A Far-Right Leader, Italy's First Woman PM Giorgia Meloni Begins Her Two-day India Visit

All eyes will be focused on Italy's first woman Prime Minister Giorgia Meloni, as she arrives in Delhi on a two-day state visit. Meloni will hold talks with Prime Minister Narendra Modi and be the keynote speaker at the Raisina Dialogue, New Delhi’s flagship conference on geopolitics and geoeconomics.

Italy's first woman PM Giorgia Meloni.

Giorgia Meloni, Italy’s first woman Prime Minister is a firebrand politician and leads the country’s most far-right government since Benito Mussolini’s Republican Fascist Party.

All eyes will be focused on her as she arrives in Delhi on Thursday on a two-day state visit. Meloni will hold talks with Prime Minister Narendra Modi and be the keynote speaker at the Raisina Dialogue, New Delhi’s flagship conference on geopolitics and geoeconomics.

As head of Brothers of Italy, her nationalist conservative party, she together with Hungary’s Viktor Orban has succeeded in bringing fringe groups into the political mainstream, signalling Europe’s third largest economy turn to the right. Growing disenchantment with traditional parties has led to the growth of populist outfits across Europe.  

Meloni like other populist leaders is an excellent orator and can quickly fire up her support base with rantings against immigrants taking away jobs from White Italians. Her assumption that the LGBT community is breaking up natural families, and her views on George Soros, a pet hate object of right-wing groups, would find resonance among many in India. At 46, she is relatively young and growing in popularity with her straight talks on issues that worry ordinary Italians.

"Yes to the natural family, no to the LGBT lobby, yes to sexual identity, no to gender ideology... no to Islamist violence, yes to secure borders, no to mass migration... no to big international finance... no to the bureaucrats of Brussels!", this was Meloni speaking on her political views at a rally.

Anti-immigration, anti-LGBT rights, staunch Christian and White, the anti-big government are all part of the conservative agenda. Her dislike for George Soros will appeal to many in the Indian establishment.

But as the prime minister, she has had to soften her views and thanks to economic and political considerations work in cooperation with both NATO and the Brussels bureaucracy. Unlike her coalition partner former prime minister Silvio Berlusconi's centre-right Forza Italia, she, like the rest of European leadership, is pro-Ukraine. Berlusconi a friend of Vladimir Putin has refrained from publicly criticizing the Russian leader. Though Meloni herself was once a Putin admirer, she has now changed her views. She had made it a point to visit Ukraine and personally extend Italy’s support to President Zelenskyy.

Italy’s economic woes are also making her work closely with the EU, though like most right-wing factions in Europe, she is a eurosceptic.

Meloni is rigidly opposed to the LGBT community, believing they are an aberration and against religion. "They want to call us parent 1, parent 2, gender LGBT, citizen X, with code numbers. But we are not code numbers… and we’ll defend our identity. I am Giorgia. I am a woman. I am a mother. I am Italian, I am Christian. You will not take that away from me!", she said.

Not surprising then that Hungary’s PM is a friend of the Italian PM. She is an admirer of Donald Trump and regards American political strategist and former Trump White House official Steve Bannon as a friend with whom she shares ideas. She vehemently denies that she is a fascist and an admirer of Mussolini and blames the liberal press in Italy and Europe for painting her as such.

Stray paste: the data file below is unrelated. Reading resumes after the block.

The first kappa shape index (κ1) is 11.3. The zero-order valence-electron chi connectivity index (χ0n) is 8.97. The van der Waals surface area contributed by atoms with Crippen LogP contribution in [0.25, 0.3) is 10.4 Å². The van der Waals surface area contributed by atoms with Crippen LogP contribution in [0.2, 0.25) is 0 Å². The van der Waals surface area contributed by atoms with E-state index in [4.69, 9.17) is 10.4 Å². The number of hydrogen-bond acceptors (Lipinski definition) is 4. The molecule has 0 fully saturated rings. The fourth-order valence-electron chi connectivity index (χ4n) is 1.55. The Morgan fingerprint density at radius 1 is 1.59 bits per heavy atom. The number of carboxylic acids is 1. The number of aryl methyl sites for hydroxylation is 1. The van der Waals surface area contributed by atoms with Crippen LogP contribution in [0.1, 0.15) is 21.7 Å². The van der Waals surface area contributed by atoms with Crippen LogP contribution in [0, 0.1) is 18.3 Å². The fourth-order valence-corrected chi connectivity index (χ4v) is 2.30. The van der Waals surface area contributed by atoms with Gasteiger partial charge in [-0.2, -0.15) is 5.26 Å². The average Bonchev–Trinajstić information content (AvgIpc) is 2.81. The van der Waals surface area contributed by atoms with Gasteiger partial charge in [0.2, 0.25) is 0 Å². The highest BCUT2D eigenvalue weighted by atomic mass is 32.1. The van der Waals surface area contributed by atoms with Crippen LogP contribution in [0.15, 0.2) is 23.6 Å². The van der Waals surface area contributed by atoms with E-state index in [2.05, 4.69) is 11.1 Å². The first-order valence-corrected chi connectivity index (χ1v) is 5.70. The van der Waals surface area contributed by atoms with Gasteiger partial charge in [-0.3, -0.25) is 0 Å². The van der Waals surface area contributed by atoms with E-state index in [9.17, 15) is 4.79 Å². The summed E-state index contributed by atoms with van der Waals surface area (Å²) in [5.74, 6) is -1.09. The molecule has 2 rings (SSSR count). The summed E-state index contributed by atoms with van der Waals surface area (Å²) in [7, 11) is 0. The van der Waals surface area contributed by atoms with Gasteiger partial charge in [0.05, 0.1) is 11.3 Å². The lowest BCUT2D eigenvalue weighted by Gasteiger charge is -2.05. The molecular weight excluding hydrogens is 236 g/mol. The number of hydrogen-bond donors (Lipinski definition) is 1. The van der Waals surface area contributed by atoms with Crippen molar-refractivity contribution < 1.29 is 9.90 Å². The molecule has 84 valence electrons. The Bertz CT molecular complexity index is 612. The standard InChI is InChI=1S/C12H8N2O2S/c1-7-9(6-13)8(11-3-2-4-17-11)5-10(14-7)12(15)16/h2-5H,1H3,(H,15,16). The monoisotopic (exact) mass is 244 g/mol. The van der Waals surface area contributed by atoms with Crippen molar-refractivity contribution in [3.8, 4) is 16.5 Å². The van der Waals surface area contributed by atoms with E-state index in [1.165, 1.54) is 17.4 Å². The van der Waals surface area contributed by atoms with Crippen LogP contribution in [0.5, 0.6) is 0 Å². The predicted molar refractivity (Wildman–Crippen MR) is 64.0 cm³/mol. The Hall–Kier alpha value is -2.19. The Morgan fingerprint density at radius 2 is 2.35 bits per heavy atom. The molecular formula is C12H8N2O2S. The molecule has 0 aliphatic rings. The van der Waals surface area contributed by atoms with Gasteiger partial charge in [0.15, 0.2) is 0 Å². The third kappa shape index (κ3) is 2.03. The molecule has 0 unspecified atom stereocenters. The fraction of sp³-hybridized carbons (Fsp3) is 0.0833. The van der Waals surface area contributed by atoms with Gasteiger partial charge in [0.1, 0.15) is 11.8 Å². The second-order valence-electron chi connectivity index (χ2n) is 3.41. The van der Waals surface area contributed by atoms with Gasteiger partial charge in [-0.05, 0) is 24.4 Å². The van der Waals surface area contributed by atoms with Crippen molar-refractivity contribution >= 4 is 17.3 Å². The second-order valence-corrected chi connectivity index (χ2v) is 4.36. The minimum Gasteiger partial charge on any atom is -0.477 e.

Meloni's childhood

Meloni was born in a working-class neighbourhood in central Rome and brought up by a single mother. She has an older sister Arianna. She had a tough childhood as her father abandoned her mother shortly after she was born. When she heard a few years back of the death of her estranged father, she said, "My father is dead and I do not feel any emotion towards him".

Further, she added, "This angers me because I would like at least to hate him". In fact, if her father had his way, she would not have been born. He had not wanted a second child and her mother fixed an appointment in an abortion clinic as advised by her husband. But on the way, while she sat at a coffee shop she changed her mind and decided to keep the child.

Meloni said she herself will never ever have an abortion. Though she is against abortion she is not about to scrap Italy’s abortion law, which allows a woman to make a choice within 90 days of pregnancy. Meloni has a six-year-old daughter with her partner, a TV journalist. But surprisingly, despite her strong views on the family she is not married to him.

She was good at her studies in school but could not afford a university education. At 15, she joined a neo-fascist party MSI but said that she did so because at that time the Sicilian mafia had killed two prosecutors. She was shocked and angry and wanted to do something. So she joined the small fringe MSI party that seemed not to be touched by the general corruption and uselessness that mainstream parties displayed.

Her Brothers of Italy party, founded in 2012, had previously been able to muster just around four per cent of votes. But in the course of just about a decade was able to dramatically extend its voting percentage to 44, last September. She is passionate about personal liberty. Her party staunchly opposed Italy’s Covid vaccine policy that stopped those refusing to take the vaccine from work and public spaces. "They did things that in a democratic state should never happen," she said in an interview.

"It is just surreal to think the state is telling you if you can or cannot work to earn a living to give food to your children. But they called us fascists because we contested the fact that people were no longer free," she added.